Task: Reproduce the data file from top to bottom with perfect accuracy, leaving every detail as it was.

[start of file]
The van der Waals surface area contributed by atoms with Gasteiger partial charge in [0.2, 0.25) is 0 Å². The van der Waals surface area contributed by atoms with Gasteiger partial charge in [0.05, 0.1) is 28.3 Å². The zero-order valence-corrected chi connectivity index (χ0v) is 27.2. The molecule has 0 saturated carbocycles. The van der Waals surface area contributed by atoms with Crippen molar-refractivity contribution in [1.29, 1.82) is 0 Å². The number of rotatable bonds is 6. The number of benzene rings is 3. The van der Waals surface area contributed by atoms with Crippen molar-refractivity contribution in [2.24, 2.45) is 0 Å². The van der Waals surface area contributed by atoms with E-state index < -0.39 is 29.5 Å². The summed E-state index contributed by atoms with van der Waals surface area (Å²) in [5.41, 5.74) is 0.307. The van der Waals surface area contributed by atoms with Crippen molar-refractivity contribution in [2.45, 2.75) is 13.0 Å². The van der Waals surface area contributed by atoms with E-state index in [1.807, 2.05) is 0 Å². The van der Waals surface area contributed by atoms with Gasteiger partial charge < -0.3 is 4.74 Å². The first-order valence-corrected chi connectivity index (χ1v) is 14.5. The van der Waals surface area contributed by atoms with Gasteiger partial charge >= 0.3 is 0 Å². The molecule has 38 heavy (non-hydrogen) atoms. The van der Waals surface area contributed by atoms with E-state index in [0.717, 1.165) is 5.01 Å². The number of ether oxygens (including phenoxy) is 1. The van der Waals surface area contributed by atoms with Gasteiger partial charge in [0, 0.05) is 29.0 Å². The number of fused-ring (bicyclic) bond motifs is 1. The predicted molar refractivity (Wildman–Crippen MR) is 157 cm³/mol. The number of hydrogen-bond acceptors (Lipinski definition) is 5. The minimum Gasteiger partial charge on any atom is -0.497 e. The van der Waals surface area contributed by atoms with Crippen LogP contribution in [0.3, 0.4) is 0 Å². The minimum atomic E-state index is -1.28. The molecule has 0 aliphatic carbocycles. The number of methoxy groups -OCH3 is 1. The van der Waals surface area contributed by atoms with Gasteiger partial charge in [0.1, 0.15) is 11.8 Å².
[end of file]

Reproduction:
The van der Waals surface area contributed by atoms with Gasteiger partial charge in [0.2, 0.25) is 0 Å². The van der Waals surface area contributed by atoms with Gasteiger partial charge in [0.05, 0.1) is 28.3 Å². The zero-order valence-corrected chi connectivity index (χ0v) is 27.2. The molecule has 0 saturated carbocycles. The van der Waals surface area contributed by atoms with Crippen molar-refractivity contribution in [1.29, 1.82) is 0 Å². The number of rotatable bonds is 6. The number of benzene rings is 3. The van der Waals surface area contributed by atoms with Crippen molar-refractivity contribution in [2.24, 2.45) is 0 Å². The van der Waals surface area contributed by atoms with E-state index < -0.39 is 29.5 Å². The summed E-state index contributed by atoms with van der Waals surface area (Å²) in [5.41, 5.74) is 0.307. The van der Waals surface area contributed by atoms with Crippen molar-refractivity contribution in [2.45, 2.75) is 13.0 Å². The van der Waals surface area contributed by atoms with E-state index in [1.807, 2.05) is 0 Å². The van der Waals surface area contributed by atoms with Gasteiger partial charge < -0.3 is 4.74 Å². The first-order valence-corrected chi connectivity index (χ1v) is 14.5. The van der Waals surface area contributed by atoms with Gasteiger partial charge >= 0.3 is 0 Å². The molecule has 38 heavy (non-hydrogen) atoms. The van der Waals surface area contributed by atoms with E-state index in [0.717, 1.165) is 5.01 Å². The number of ether oxygens (including phenoxy) is 1. The van der Waals surface area contributed by atoms with Gasteiger partial charge in [0, 0.05) is 29.0 Å². The number of fused-ring (bicyclic) bond motifs is 1. The predicted molar refractivity (Wildman–Crippen MR) is 157 cm³/mol. The number of hydrogen-bond acceptors (Lipinski definition) is 5. The minimum Gasteiger partial charge on any atom is -0.497 e. The van der Waals surface area contributed by atoms with Crippen LogP contribution in [0.3, 0.4) is 0 Å². The minimum atomic E-state index is -1.28. The molecule has 0 aliphatic carbocycles. The number of methoxy groups -OCH3 is 1. The van der Waals surface area contributed by atoms with Gasteiger partial charge in [0.1, 0.15) is 11.8 Å².